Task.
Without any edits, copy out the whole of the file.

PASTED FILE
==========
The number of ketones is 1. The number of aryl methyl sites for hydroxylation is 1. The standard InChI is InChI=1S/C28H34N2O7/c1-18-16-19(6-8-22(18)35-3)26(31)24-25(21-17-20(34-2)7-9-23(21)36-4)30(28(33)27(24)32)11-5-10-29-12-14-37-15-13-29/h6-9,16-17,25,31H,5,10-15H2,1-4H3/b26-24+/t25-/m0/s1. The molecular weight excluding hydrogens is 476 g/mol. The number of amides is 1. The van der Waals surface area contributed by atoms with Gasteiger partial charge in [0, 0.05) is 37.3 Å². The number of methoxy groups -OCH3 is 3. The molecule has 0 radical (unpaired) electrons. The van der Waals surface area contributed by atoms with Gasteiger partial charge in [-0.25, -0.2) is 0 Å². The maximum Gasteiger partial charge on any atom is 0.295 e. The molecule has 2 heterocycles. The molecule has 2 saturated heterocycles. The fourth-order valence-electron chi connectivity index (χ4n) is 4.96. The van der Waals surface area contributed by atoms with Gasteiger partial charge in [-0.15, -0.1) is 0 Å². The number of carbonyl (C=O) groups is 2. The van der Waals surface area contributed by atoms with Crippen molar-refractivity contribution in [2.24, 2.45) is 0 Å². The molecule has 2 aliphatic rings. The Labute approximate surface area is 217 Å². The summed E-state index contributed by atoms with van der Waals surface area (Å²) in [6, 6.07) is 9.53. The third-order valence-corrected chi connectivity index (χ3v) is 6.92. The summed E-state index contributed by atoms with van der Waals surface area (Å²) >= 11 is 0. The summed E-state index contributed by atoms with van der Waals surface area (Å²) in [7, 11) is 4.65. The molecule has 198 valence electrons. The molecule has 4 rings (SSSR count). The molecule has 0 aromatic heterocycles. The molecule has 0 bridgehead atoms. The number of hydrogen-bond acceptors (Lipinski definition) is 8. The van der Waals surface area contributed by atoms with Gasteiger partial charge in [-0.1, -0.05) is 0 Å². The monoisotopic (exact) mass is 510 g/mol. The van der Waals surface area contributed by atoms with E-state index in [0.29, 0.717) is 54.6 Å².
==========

The number of ketones is 1. The number of aryl methyl sites for hydroxylation is 1. The standard InChI is InChI=1S/C28H34N2O7/c1-18-16-19(6-8-22(18)35-3)26(31)24-25(21-17-20(34-2)7-9-23(21)36-4)30(28(33)27(24)32)11-5-10-29-12-14-37-15-13-29/h6-9,16-17,25,31H,5,10-15H2,1-4H3/b26-24+/t25-/m0/s1. The molecular weight excluding hydrogens is 476 g/mol. The number of amides is 1. The van der Waals surface area contributed by atoms with Gasteiger partial charge in [0, 0.05) is 37.3 Å². The number of methoxy groups -OCH3 is 3. The molecule has 0 radical (unpaired) electrons. The van der Waals surface area contributed by atoms with Gasteiger partial charge in [-0.25, -0.2) is 0 Å². The maximum Gasteiger partial charge on any atom is 0.295 e. The molecule has 2 heterocycles. The molecule has 2 saturated heterocycles. The fourth-order valence-electron chi connectivity index (χ4n) is 4.96. The van der Waals surface area contributed by atoms with Gasteiger partial charge in [-0.15, -0.1) is 0 Å². The number of carbonyl (C=O) groups is 2. The van der Waals surface area contributed by atoms with Crippen molar-refractivity contribution in [2.24, 2.45) is 0 Å². The molecule has 2 aliphatic rings. The Labute approximate surface area is 217 Å². The summed E-state index contributed by atoms with van der Waals surface area (Å²) in [6, 6.07) is 9.53. The third-order valence-corrected chi connectivity index (χ3v) is 6.92. The summed E-state index contributed by atoms with van der Waals surface area (Å²) >= 11 is 0. The summed E-state index contributed by atoms with van der Waals surface area (Å²) in [7, 11) is 4.65. The molecule has 198 valence electrons. The molecule has 4 rings (SSSR count). The molecule has 0 aromatic heterocycles. The molecule has 0 bridgehead atoms. The number of hydrogen-bond acceptors (Lipinski definition) is 8. The van der Waals surface area contributed by atoms with Gasteiger partial charge in [-0.1, -0.05) is 0 Å². The monoisotopic (exact) mass is 510 g/mol. The van der Waals surface area contributed by atoms with E-state index in [0.29, 0.717) is 54.6 Å².